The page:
A wage-earning father, a disappearing species, to fit the profile, the growing ranks of non-traditional groups, foster parents, stepfamilies, a sixth-grader, a mouth full of braces, her stepfather’s visitation rights, a biological father, the outside world, to register with the secretary of state as a family, a ten-dollar fee, to qualify for family status, to fill out a form, unrelated seniors, for economic reasons, consider smb a family, to champion the family registration concept, Executive Director, to grapple with the problem, a housing survivor case, to evict a surviving family member; related by blood, marriage or adoption; to set up criteria, an ongoing process, to play out fully, California state law, registration procedures, automatic legal benefits, to legitimize one’s status, legal guardian to four teenage boys, to cover smb by health insurance, to claim smb on one’s tax return as a dependent, to have at one’s disposal, to challenge smb’s family certificate, backers of the project, to gain acceptance.
^ 3. Listen to the text and say whether these statements are true or false.
1. Half the population of the United States live in traditional families.

2. The number of non-traditional families is growing.

3. California has become the first state in the USA to recognize non-traditional groups as families.

4. Shannon Gibson worries about her father’s visitation rights if her mother were to die.

5. The Shannons have registered with California’s secretary of state as a stepfamily.

6. The family registration concept was initiated by the private company called The Family Diversity Project.

7. The New York Court of Appeals actually recognized the right of inheritance by a family member who was not a relative.

8. According to a California state law, a family is liable to registration as it is a kind of association.

9. A number of other states can register a family as an association.

10. The registration as a family involves automatic legal benefits.

11. Registration is an important first step in helping non-traditional families gain acceptance.
^ 4. Listen to the text again and fill in the missing parts.
1. The traditional family in the USA is a disappearing ………………………………………………………………………..

2. Only 50 percent of the families fit this …………………………

3. Many of country’s institutions ………………………………….. these non-traditional groups.

4. California has been the first to register them as ……………... families.

5. Six-grader Shannon Gibson has………………….. fathers.

6. She worries about her ………………………….. visitation rights if her mother were to die.

7. Pat is not her biological father but he’s ……………………… her since she was two.

8. The Howards have registered as an …………………………. family to be formally recognized.

9. For a ………………………………………, any group or people can qualify for family status just by filling out a form.

10. California isn’t the only state …………………….. with the question what constitute a family.

11. The problem is how to distinguish a family from a ……………………………………………………………………. .

12. Registration as family in California is possible because a family is also an …………………………………………………….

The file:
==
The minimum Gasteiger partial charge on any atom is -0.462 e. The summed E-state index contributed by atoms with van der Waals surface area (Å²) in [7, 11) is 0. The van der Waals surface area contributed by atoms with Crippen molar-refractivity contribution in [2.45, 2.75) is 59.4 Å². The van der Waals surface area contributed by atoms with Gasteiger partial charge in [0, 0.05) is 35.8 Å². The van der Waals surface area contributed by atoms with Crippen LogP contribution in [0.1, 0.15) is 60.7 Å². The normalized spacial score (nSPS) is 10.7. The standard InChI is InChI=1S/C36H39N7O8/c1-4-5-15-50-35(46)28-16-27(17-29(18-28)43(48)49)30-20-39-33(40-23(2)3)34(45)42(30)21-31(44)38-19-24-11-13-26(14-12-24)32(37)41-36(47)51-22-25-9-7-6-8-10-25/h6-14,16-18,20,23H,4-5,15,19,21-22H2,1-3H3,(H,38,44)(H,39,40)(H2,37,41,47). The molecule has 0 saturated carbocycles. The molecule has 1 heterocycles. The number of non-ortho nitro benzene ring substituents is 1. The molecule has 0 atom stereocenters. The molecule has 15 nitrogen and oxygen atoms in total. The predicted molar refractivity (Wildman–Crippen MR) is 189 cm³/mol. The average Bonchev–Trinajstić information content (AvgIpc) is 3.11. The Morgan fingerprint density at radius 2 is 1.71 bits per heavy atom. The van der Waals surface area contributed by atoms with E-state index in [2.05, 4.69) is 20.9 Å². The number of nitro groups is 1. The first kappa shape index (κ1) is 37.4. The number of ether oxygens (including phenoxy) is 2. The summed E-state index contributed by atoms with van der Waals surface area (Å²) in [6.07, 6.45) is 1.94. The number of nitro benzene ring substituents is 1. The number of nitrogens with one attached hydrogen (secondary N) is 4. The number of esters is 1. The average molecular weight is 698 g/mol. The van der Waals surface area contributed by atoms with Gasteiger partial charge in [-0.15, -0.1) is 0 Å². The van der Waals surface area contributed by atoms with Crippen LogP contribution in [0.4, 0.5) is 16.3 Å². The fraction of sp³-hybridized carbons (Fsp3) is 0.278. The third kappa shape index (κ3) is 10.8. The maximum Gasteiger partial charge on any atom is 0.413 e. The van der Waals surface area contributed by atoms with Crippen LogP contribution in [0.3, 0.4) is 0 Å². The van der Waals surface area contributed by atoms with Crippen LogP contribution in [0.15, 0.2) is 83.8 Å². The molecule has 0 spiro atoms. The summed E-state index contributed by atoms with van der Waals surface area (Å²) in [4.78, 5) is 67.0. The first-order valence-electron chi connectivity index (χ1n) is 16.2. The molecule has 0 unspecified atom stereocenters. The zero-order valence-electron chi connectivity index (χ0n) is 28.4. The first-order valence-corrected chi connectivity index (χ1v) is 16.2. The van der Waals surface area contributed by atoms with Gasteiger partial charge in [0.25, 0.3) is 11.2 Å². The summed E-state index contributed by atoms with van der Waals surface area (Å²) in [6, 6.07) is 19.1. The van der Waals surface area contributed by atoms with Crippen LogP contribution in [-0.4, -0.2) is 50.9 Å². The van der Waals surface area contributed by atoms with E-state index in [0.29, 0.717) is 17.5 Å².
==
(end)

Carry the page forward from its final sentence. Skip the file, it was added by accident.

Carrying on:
13 .A number of other states have registration procedures similar to those in California, but they haven’t registered a ……………………………….……………. yet.

14. As is the case with John Brown, some institutions would ……………………………………………. his family certificate.

15. But the backers of the project say that registration is first step in helping non traditional families gain ……………………..
Taking points
^ 5. With a partner and then with the group, discuss the following questions.
1. What proves that the traditional family in the US is a disappearing species?

2. Do all the states in the country recognize non-traditional families? What kinds of such families are mentioned in the text?

3. What does the case with the Shannon family show?

4. What other non-traditional families can register under Californian law?

5. Does a registration certificate guarantee such families legal benefits in terms of insurance and taxation?

6. According to the text, are members of such families optimistic about their legal status?
Vocabulary revision & development
1   2   3   4   5   6   7   8   9   ...   28

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Мр «Прилузский», мр «Усть-Куломский», мр «Корткеросский», мр «Сысольский», Эжвинский район мого «Сыктывкар», мого «Ухта», мр «Печора»,...
Семья и семейная жизнь iconМаргарет Мид \"Как растут на Новой Гвинее\"
Введение III. Воспитание в раннем детстве IV. Семейная жизнь VII. Мир ребенка XIV. Воспитание и личность Приложение I. Этнологический...
Семья и семейная жизнь icon"Семья-это кристалл общества" (В. Гюго)
По мнению автора, семья это основа общества, главная его ячейка, которая оказывает существенное воздействие на процесс социализации...
Семья и семейная жизнь iconСемья более священна, чем государство”
Семья – это малая группа, члены которой связаны брачными узами или родственными отношениями, общим бытом и взаимной ответственностью....
Семья и семейная жизнь iconВы понимаете под семьей?
Семинар. Проведите микроисследование по замещающей семье (с родителями и детьми, указать возраст) (опекунская, семья приемная, семья...
Семья и семейная жизнь iconСемья в системе жизненных ценностей 16-17-летних подростков, проживающих в мегаполисе
Цветкова Н. А., кандидат психол наук, директор психологического консультативного центра «СемьЯ»
Семья и семейная жизнь iconЗдоровая семья частица сильного народа
Семья – замысел вечносущего Бога, сотворившего все во благо людям. Это заставляет нас размышлять о ее устройстве, о ее назначении...